WHEN AMERICAN LIBERALISM WAS GREAT: Observing, and deploring, the public's distrust of liberals when it comes to foreign policy, Eric Alterman holds up, as models of intellectual acuity and integrity, two of my own intellectual heroes and formative influences (both, happily, still with us though ripe in years) -- John Kenneth Galbraith and Arthur M. Schlesinger, Jr. As he notes, both presented liberalism as a 'fighting faith' (Alterman attributes the phrase to Kevin Mattson, author of a new book on Cold War American liberal thought that I'm very excited about, called When America Was Great, as well as a very good book on the intellectual precursors of the New Left; Mattson is, like his subjects, both a talented scholar and a public intellectual, who among other things has edited an important book about the corporatisation of universities, and was attacking Michael Moore from a left-wing perspective before it was cool to do so -- if, indeed, it is now. So, all credit to Mattson. However, the statement that liberalism is a fighting faith comes, so far as I know, from Schlesinger's classic The Vital Center). Yet while Galbraith and Schlesinger both had faith in liberal democracy, and were willing to fight for it, theirs was a sceptical faith, and the fighting spirit of each was, and is, balanced by their humanity and intellectual responsibility. Galbraith has been a particularly sharp and incisive social critic of modern, capitalist society, and the Voltaire of economics; Schlesinger has not only provided, in his works of history, a vividly-sketched 'usable past' for liberals, but also made an important and eloquent contribution to the profound deepening, and darkening, of liberal thought in the mid-twentieth century, when liberal thinkers confronted the dark depths of human nature, the uncertainties of history and the limits of knowledge. The Vital Center, in which Schlesinger combines the Augustinian humanism of Reinhold Niebuhr with the humane pluralism of his friend Isaiah Berlin, remains probably the best statement of this mid-century, anti-totalitarian liberal vision.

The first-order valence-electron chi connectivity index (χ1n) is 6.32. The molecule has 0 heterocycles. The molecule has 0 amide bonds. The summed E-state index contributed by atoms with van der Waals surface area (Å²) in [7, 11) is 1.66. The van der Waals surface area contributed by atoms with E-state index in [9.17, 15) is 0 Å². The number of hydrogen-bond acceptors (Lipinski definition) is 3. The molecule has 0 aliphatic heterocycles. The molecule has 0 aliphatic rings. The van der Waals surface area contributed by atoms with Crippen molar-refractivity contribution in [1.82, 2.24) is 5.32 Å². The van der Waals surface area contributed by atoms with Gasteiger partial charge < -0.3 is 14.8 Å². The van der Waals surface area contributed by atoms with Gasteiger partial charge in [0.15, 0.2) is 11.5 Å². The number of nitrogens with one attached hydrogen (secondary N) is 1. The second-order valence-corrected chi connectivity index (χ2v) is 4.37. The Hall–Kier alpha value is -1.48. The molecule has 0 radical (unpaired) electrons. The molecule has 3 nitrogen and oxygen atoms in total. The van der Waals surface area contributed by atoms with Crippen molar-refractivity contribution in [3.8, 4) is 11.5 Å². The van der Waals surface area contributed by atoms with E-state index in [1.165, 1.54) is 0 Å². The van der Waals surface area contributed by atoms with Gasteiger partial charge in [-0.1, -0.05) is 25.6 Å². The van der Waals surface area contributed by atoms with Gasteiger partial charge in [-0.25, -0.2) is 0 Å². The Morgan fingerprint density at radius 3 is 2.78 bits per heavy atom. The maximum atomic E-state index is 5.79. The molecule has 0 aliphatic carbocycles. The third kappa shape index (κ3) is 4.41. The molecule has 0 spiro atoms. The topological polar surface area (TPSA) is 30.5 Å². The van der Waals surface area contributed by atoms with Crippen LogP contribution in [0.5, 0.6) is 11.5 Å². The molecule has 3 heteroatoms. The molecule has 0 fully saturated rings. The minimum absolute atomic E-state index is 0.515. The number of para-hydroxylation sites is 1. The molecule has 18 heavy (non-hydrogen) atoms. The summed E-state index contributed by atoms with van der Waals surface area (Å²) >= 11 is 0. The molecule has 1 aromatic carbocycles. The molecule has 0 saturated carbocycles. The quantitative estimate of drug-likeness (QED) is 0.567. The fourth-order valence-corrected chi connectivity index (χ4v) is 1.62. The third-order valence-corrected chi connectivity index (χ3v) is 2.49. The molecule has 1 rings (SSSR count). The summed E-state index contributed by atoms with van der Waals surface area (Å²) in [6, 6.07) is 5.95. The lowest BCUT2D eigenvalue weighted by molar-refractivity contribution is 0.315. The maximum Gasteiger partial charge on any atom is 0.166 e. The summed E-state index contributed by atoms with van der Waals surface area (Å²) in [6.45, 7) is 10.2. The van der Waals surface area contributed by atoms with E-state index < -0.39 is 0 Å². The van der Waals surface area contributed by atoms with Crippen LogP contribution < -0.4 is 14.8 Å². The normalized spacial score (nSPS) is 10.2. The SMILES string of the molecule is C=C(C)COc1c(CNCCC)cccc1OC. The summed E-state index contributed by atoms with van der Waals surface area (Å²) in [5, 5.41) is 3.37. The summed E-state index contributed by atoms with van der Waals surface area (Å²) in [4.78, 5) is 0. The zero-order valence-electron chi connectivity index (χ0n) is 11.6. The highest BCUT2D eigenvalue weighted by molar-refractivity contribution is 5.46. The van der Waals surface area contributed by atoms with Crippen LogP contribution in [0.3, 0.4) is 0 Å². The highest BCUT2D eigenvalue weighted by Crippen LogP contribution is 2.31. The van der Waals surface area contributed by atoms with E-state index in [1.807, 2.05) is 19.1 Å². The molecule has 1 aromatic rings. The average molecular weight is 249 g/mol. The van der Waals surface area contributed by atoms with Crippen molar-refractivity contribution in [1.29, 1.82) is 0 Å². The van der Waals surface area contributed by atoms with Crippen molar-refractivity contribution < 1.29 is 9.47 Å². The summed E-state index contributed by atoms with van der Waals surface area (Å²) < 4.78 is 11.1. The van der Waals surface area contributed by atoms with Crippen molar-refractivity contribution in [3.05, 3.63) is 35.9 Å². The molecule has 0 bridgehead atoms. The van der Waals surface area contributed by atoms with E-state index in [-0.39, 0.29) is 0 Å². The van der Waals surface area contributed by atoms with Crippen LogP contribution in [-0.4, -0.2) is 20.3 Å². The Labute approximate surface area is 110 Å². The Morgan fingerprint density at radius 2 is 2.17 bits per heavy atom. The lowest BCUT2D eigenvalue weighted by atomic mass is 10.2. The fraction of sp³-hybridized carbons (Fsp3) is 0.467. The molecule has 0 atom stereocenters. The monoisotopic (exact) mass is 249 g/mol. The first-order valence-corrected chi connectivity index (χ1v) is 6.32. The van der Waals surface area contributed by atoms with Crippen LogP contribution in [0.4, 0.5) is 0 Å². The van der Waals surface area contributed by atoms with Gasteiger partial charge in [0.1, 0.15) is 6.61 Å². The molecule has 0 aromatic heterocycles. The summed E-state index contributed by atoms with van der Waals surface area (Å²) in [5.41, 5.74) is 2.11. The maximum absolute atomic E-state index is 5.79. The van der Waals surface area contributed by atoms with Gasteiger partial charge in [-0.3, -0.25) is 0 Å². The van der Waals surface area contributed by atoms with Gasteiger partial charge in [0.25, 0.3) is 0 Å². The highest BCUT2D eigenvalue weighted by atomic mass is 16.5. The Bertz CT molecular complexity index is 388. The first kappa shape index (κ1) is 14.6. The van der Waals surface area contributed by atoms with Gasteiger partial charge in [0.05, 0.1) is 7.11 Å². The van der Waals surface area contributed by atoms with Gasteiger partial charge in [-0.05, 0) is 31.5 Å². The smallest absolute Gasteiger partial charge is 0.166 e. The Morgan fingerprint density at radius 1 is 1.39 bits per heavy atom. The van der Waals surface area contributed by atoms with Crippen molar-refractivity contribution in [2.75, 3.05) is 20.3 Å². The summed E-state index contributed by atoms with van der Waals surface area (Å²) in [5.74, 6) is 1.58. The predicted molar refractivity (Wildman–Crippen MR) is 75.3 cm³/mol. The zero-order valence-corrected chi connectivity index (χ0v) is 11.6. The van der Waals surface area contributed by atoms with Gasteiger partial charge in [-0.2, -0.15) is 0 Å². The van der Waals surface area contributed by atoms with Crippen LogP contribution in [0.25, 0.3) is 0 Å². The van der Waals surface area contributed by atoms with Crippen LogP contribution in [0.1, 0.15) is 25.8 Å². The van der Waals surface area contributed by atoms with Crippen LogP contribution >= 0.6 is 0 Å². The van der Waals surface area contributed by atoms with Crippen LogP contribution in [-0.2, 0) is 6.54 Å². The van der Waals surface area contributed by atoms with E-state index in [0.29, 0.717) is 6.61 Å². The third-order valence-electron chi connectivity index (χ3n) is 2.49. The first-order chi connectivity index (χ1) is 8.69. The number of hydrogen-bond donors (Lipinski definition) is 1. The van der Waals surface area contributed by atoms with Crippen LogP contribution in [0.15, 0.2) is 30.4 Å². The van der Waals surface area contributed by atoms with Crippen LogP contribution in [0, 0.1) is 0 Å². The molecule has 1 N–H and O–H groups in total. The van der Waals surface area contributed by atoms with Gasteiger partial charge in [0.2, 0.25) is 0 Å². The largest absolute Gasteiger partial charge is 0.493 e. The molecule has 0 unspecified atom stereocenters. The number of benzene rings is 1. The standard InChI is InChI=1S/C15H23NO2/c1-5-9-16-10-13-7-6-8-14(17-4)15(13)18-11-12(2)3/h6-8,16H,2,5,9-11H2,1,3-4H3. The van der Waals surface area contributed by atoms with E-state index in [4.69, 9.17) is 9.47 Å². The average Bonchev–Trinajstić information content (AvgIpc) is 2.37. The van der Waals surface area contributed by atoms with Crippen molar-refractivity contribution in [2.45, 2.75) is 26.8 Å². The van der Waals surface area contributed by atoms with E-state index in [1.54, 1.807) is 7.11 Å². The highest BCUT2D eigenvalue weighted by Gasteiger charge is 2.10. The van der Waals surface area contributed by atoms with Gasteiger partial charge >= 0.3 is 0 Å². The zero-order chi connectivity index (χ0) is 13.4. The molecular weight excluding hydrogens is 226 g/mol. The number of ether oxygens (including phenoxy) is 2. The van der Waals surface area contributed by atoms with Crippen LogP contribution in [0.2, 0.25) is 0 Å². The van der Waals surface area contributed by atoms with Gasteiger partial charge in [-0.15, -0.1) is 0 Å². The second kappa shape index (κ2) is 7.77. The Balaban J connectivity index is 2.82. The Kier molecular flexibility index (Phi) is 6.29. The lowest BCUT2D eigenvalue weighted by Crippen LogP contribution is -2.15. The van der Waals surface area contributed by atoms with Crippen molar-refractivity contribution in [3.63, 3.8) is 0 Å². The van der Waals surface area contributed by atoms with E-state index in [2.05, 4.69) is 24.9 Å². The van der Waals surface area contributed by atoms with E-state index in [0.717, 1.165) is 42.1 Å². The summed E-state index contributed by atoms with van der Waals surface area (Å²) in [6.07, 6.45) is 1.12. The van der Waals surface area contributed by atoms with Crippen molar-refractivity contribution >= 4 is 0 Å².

For those lamenting the failure of liberalism in America today, the writings and examples of Galbraith and Schlesinger, who witnessed and contributed to some of American liberalism's brightest moments, are a resource, a model, an inspiration -- and a challenge to carry on their work.